Focus on the Little Things

In the spring, Ron bought me some day lilies as a surprise. And it was one. He’s not a random present kinda guy. But he was out somewhere and saw them and thought I’d like the colour of the blooms. We decided where in the yard they should go, and I spent a pleasant time transplanting them. (Well, pleasant-ish, anyway. My yard is mostly rock, clay, and tree roots, so digging even the smallest of holes is a challenge.) We doubted they’d bloom this summer, what with transplant shock, so I was more than a little excited when they started to bud. I’ve been checking on them every day, and sure enough, yesterday one of them was in full flower.

I wanted to get a photo of it, but that area of the yard was in full sun at the time, and it was quite breezy to boot, so I decided to wait until I got home from work this morning. I generally get home shortly after sunrise, when the light is softer and the air stiller, which makes for better flower photos – or, at least, for flower photos that I like more.

And this is where we get to the real theme of this article. Because when I got home at around 6:30am after yet another crap night at work, the last thing I wanted to do was grab the camera. Or, indeed, do anything other than go straight to bed. And I knew that was a bad sign.

See, I’ve been struggling for the last couple of years and, like so many people in the current shitty world, it’s been worse recently. I started night shift a couple of years ago for mental health reasons, but the negatives (always being exhausted from going against my body’s natural rhythms, being on an opposing schedule to all my friends, struggling to sleep more than a few hours at a time) have slowly been overtaking the positives (it got me away from a bullying co-worker which in turn lessened episodes of suicidal ideation, a pay premium, a better commute). Along with an injury and near-constant pain that limits what I can do for exercise, which has always been my primary coping strategy, plus a drop in self-esteem with my body’s changes as a result, I’ve been … well, I’ve been giving in to that desire to do nothing but go straight to bed.

It’s the beginning of a spiral in which I work against myself. I fall behind on chores, for example, and tell myself that until the dishes are done, I can’t get the gifts I bought for friends weeks ago ready to mail. Then I end up doing neither, which makes me feel even more down, because now not only is the kitchen still a mess, I’m one day further away from seeing my friends happy because of some silly little thing that landed in their mailbox.

So today, I decided to break the cycle. My drive home was an exercise in self-motivation, as I told myself over and over again that I wasn’t allowed to go to bed as soon as I got home, but had to grab the camera and get a photo of the new lily. After that, I could do whatever I wanted. But whatever I wanted was on hold until after I had that damn picture.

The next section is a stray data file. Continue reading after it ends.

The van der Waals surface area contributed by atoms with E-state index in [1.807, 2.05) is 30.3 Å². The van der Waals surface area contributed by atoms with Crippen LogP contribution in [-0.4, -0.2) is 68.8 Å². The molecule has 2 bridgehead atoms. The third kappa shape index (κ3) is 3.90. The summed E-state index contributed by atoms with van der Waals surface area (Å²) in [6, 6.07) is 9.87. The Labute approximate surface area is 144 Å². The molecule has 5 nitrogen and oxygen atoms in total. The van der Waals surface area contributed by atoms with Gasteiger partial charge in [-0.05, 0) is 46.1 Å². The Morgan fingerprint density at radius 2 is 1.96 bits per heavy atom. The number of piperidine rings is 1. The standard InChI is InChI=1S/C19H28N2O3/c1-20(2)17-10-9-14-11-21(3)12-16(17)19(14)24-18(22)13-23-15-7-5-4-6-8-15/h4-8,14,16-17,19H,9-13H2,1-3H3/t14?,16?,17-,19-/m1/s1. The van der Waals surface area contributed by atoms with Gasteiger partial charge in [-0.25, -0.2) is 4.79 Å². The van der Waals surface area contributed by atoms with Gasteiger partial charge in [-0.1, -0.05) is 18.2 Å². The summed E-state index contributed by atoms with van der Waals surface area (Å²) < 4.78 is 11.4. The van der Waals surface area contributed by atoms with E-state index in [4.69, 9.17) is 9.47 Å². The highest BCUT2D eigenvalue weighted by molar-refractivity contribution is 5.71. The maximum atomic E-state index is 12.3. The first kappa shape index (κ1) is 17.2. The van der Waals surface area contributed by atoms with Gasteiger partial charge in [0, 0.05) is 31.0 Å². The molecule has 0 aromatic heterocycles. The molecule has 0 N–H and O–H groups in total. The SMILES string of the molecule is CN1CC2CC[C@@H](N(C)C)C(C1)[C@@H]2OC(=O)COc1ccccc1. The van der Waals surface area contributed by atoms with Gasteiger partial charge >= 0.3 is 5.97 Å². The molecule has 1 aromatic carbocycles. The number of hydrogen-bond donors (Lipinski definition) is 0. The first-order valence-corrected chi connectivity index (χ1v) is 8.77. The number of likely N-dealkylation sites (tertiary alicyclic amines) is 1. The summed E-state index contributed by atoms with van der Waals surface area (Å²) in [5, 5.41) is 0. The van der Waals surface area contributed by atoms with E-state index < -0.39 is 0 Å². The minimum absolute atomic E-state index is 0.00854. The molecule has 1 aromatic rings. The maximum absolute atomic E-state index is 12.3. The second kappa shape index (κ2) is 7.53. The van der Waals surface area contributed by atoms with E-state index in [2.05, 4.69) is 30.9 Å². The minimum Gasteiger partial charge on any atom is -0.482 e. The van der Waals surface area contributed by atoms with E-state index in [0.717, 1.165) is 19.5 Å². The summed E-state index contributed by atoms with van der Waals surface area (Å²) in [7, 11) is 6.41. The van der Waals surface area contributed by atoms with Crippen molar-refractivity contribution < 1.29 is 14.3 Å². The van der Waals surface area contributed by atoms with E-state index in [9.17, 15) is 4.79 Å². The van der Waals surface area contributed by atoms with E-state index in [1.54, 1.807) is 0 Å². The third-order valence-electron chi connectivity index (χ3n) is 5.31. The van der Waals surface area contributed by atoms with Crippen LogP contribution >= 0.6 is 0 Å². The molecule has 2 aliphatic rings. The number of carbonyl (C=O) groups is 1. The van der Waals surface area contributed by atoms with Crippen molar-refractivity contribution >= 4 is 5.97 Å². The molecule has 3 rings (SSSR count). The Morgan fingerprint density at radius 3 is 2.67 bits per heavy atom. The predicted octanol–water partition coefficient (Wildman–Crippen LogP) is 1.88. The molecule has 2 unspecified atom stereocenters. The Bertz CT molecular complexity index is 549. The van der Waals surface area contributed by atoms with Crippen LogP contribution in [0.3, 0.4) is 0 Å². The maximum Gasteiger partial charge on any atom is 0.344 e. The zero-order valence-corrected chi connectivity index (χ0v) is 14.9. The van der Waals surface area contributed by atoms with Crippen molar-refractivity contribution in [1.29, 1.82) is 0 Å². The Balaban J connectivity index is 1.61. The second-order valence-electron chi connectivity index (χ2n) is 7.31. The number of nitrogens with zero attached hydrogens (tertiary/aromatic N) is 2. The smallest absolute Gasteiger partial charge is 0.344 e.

I guess I was persuasive enough, as when I got home, I only paused long enough to change work boots for hiking boots before I grabbed the camera and headed back out the door. That it was a gorgeous summer morning probably helped. As did the fact that Ron was aware of my plan, and I knew that if I didn’t have a photo to show him when I got up that afternoon, I’d be on the receiving end of the equally dreaded and adored, “Oh, arsehole.”

And that’s when the really special thing that sometimes happens, happened. Because when you put a camera in my hands and tell me to go take a photo of that thing ten feet away, I am constitutionally incapable of only taking a photo of that thing ten feet away. So what started out as a sullen tromp to the backyard to fulfill an obligation became an exercise in distraction and exploration, as I saw shiny things along the way that I simply could not pass by without taking a photo. That’s how I ended up with all the photos I’ve shared above, when all I really meant to take was this:

It’s also how I ended up soaked to the skin from crawling around in the still-dewy grass well past my bedtime and, I suspect, why I got nearly eight hours of sleep for the first time in months. When I woke up, remembering how nice it is to actually do something even spurred me on to bake cookies, another long-neglected chore.

It feels good to feel good again, and while I have no idea how long it’s going to last this time, I’m going to try to keep the momentum going. I’ve already decided: before bed tomorrow morning, I’m doing a load of laundry. Because it’s going to be another one of those gorgeous summer mornings, and there’s little in this world that I find more satisfying than hanging a load of laundry out on the line.

It’s a little thing. But sometimes, when life gets overwhelming, remembering that there’s something we can control makes a world of difference.

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